The Adarand Aftermath

Cracks in the dam of racial set-asides


The Supreme Court's decisionlast year in Adarand v. Pena decreed that states and localities must apply a standard of "strict scrutiny" to their racial set-aside programs. While this did not mean the instant collapse of state-sponsored affirmative action, the decision is already having consequences.

In Las Cruces, New Mexico, McCrossan Construction challenged Defense Department set-asides and won. Its threatened lawsuits against Defense Department job-bidding procedures giving special advantages to "small, disadvantaged business" caused the Pentagon to give in and offer the challenged bids unrestricted, McCrossan vice president Charles Gaasland says. Now DOD has announced a permanent end to its set-aside rule, which dictated that no white-owned firms could bid if two qualified minority or disadvantaged firms could do the work.

George LaNoue, a professor at University of Maryland at Baltimore who studies affirmative action law, says that the DOD's abandonment of its set-aside policy has potential ramifications for all federal set-aside programs. "If the government didn't think the program was defensible in this case, I don't know why most other federal set-aside programs would be any different."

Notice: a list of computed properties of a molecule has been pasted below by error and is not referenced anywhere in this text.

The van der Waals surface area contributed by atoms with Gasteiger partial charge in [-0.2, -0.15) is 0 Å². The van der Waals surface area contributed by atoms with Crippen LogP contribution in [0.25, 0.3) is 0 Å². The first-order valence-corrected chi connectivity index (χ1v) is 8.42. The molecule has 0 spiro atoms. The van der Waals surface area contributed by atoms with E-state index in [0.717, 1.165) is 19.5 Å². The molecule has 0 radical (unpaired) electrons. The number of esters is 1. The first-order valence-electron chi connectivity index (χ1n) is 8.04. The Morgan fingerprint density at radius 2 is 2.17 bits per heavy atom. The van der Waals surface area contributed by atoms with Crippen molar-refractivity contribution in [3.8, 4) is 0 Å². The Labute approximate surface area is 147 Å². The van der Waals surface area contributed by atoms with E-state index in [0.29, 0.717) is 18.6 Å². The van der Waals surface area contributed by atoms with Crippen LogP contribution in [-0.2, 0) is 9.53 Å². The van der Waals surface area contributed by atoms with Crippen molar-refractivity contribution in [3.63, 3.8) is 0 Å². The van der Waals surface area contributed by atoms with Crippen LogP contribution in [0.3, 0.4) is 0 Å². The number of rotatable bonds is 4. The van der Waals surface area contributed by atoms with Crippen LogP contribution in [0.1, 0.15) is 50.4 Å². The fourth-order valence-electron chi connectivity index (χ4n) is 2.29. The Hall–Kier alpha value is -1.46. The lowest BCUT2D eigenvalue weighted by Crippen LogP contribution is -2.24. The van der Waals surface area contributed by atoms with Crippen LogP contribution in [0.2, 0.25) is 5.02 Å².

Meanwhile, the Los Angeles County Metropolitan Transit Authority's minority contracting set-aside program was recently overturned in Los Angeles Superior Court. Michael Cornelius, formerly a vice president of a San Diego construction company, claimed to have lost work unfairly because of the MTA's demand that its contractors always hire at least 29 percent minority subcontractors. He sued and won. The MTA has been granted a temporary reprieve on ending the program while the agency waits for its appeal to be settled.

Also in California, a lawsuit by contractor Bonadiman-McCain Inc. against the city of San Bernardino's minority set-aside program has led the city to drop the program in exchange for dropping the lawsuit.

Rob Corry, a lawyer from the Pacific Legal Foundation who represented both Michael Cornelius and Bonadiman-McCain, prefers fighting it out in court to having the government give in. "We're concerned with establishing legal precedent, so we need appeals court decisions," he says.